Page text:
• Shelley Purchon

Working with interpreters: a half day course.

Updated: May 2

Holding a conversation via a third party is a strange experience. It’s slow, it’s a little clunky and even with the best of interpreters it isn’t easy. Have you provided your staff with training in this difficult skill? Without training, they may not be making the most out of the expensive resource which you are providing them with.

Who is the course for?

This course is designed for people who use interpreters at work but rely purely on instinct to recognise the behavior of a skilled interpreter, and have not yet been trained in the conventions of working with an interpreter. It covers both face to face and telephone interpreting and will be useful for staff in the following settings-

  • Health care

  • Social work

  • Advocacy

  • Social care

  • Legal and judiciary

  • Policing

What might your team be doing wrong?

Here are some common mistakes among staff who have never received training of this kind-

  • Booking the wrong dialect or language.

  • Forgetting to speak directly to the client.

  • Leaving the interpreter alone with the client.

  • Saying things like “Tell him ….”/ “Ask him..”

  • Failing to check that the client is happy with the interpreter before proceeding.

  • Using jargon or other vocabulary which is hard to interpret.

  • Speaking in long chunks or incomplete thoughts.

  • Not briefing the interpreter beforehand.

  • Rushing the interpreter due to time pressures or unrealistic expectations.

  • Saying things ‘off the record’ which they do not wish to be interpreted.

Worth their weight in gold.

Registered interpreters have received training and know what they're doing. It can slow them down or throw them off if the professional they are helping is unaware of the basic conventions of managing interpreted speech. Given the fact that interpreters are costly and a good one is worth her weight in gold, why not help them out by making sure your staff know what to do?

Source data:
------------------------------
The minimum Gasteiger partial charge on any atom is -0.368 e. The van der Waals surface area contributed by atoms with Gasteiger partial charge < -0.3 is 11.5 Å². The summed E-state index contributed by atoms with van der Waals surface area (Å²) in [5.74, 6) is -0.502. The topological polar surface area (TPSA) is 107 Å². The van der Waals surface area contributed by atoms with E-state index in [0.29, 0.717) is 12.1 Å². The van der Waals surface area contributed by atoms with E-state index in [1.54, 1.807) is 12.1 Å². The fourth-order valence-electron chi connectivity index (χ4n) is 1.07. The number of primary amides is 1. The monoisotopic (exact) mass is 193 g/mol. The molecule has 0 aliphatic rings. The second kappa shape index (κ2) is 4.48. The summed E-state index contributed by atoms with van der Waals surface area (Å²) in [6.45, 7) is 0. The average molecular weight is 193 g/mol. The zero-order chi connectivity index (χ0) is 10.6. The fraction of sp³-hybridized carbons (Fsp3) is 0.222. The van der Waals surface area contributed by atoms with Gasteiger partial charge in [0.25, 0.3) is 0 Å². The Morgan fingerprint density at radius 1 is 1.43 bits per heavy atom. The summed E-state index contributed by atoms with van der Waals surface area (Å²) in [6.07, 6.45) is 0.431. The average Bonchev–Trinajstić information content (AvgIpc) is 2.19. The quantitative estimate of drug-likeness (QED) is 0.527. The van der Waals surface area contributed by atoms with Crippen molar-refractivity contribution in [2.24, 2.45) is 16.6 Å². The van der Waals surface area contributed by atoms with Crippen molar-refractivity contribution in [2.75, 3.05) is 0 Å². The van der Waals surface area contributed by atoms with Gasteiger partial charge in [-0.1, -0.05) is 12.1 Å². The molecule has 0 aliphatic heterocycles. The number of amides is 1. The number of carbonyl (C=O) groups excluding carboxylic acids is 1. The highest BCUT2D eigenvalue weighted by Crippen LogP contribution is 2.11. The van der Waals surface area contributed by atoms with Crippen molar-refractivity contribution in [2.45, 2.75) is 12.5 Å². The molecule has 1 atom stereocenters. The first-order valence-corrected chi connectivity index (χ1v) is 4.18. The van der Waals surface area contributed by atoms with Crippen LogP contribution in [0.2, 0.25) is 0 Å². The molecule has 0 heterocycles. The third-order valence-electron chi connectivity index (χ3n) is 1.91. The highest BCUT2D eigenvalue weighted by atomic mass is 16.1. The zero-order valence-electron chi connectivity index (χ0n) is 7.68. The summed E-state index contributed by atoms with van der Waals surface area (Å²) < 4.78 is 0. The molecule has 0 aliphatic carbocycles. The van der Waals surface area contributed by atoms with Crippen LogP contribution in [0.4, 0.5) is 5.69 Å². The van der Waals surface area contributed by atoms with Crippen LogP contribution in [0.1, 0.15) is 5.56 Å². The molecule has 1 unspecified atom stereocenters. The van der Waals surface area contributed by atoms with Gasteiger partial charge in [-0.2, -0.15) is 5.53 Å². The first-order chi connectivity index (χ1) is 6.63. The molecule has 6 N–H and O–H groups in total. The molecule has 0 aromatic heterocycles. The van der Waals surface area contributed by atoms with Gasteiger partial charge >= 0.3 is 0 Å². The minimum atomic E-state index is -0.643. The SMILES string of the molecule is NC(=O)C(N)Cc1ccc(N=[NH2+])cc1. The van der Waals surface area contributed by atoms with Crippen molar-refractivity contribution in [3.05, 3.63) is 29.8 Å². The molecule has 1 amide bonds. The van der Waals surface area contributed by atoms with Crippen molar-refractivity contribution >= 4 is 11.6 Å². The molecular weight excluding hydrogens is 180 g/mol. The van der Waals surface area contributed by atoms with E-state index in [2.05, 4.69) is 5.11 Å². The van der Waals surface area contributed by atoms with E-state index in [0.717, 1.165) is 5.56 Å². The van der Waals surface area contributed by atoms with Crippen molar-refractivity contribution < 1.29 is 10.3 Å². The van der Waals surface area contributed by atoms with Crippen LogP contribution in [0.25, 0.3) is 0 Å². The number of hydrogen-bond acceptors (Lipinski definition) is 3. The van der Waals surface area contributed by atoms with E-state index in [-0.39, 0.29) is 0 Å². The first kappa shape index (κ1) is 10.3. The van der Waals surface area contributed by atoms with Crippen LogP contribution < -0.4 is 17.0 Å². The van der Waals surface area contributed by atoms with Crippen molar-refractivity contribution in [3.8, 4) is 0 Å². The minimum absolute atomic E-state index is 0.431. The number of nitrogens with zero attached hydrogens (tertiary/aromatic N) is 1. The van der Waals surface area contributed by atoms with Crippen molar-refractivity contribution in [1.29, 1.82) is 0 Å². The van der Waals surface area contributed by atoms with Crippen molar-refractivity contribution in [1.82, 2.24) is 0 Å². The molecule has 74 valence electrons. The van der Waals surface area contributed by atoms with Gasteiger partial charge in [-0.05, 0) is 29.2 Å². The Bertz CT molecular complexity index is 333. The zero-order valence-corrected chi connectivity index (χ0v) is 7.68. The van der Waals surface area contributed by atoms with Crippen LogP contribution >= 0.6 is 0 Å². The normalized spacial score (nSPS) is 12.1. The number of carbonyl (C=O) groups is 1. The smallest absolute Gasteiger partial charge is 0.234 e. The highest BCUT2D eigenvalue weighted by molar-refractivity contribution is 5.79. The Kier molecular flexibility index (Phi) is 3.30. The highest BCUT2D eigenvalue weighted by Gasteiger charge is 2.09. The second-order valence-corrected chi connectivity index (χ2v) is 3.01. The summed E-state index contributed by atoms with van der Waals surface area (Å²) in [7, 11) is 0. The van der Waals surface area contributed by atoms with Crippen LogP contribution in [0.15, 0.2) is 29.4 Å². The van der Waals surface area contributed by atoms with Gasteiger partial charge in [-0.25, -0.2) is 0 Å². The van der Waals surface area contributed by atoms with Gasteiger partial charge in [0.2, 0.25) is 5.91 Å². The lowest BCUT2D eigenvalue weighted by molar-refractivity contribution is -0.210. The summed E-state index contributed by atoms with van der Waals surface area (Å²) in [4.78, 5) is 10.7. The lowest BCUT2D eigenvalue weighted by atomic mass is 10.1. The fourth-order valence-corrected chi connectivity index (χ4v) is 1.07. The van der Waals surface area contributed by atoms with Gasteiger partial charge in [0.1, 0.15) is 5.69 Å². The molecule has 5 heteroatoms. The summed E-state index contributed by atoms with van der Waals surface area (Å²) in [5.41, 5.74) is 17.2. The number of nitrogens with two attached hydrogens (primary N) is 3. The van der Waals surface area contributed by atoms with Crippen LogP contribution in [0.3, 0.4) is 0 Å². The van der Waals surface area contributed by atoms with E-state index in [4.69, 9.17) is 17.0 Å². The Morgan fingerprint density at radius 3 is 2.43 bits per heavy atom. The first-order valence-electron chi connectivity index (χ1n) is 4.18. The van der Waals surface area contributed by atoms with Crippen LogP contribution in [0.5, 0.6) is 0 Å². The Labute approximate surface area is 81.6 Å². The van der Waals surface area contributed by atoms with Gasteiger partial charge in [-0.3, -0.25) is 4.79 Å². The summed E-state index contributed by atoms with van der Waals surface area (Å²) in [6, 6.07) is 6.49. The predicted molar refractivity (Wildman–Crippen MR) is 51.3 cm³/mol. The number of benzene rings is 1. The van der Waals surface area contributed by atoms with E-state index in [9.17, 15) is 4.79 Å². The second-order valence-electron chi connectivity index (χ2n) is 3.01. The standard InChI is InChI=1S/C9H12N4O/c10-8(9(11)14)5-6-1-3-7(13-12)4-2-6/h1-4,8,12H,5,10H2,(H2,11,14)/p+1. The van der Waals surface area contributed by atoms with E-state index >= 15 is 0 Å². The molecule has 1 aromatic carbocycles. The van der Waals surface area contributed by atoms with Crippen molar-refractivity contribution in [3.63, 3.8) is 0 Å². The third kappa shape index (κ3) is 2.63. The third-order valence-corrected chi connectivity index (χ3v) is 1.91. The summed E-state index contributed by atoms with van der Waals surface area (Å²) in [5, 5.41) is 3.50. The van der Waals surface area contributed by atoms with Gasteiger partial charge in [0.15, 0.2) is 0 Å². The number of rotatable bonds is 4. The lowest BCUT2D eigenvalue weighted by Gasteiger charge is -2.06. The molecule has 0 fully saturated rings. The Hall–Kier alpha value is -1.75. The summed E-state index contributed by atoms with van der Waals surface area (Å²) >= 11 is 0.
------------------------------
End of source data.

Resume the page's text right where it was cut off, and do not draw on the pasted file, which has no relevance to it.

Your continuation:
What drives interpreters crazy?

The first thing attendees learn is how to make their interpreter's' life easier. This section of the course is built around comments made by experienced interpreters. When attendees see their own role from the interpreters point of view, they develop an insight into how they themselves can work in a way that makes it easier for accurate interpretation to take place.

Did you know?

Unqualified interpreters are permitted to work in the UK. The National Register of Public Service Interpreters (NRPSI) have been lobbying for years to change this situation, which has caused problems in a range of settings including law courts and the police.

How to know a good interpreter when you've got one.

Have you ever had a hunch that something wasn’t right when working with an interpreter? It is difficult to address a hunch like that when you don’t know how a professional interpreter is supposed to work. This is why it is crucially important to recognise competence in an interpreter, something you will cover on the course. You will also look at problematic situations taken from real life and develop practical ways of dealing with them.

The code of ethics constrains us all.

Like all professionals, interpreters registered with the NRPSI must abide by a professional code of conduct. This guides their behaviour but it must also guide yours. It puts interpreters in a difficult position if staff are, though blissful ignorance, asking them to do things which contravene the code. This is where training helps. An awareness of the code will also enable you to be more confident that the interpreter you are working with is behaving professionally.

When is it OK to manage without an interpreter?

Each organisation needs its own guidelines on this so that staff can act with confidence. For example these guidelines from NHS Health Scotland give explicit examples of situations where it is not permissible to use alternatives to a professional interpreter. I liaise with the person commissioning the training event so that the guidelines we refer to are tailor made to the circumstances of your team, and in some cases this means collaborating to produce guidelines together.

This training fills a gap.

This course was originally developed in partnership with Northumberland County Council in March 2020. If you would like to book training for your team, please get in touch with Shelley Purchon, founder of English Unlocked.



How to manage when an interpreter isn't there.

For those occasions when interpreters are not available, your staff may also benefit from this course, in which they will learn to simplify their speech without dumbing it down. All courses are now available as webinars too.

get in touch

Phone:

07786003429

Email:

shelleypurchon@gmail.com

Based in Newcastle Upon Tyne.

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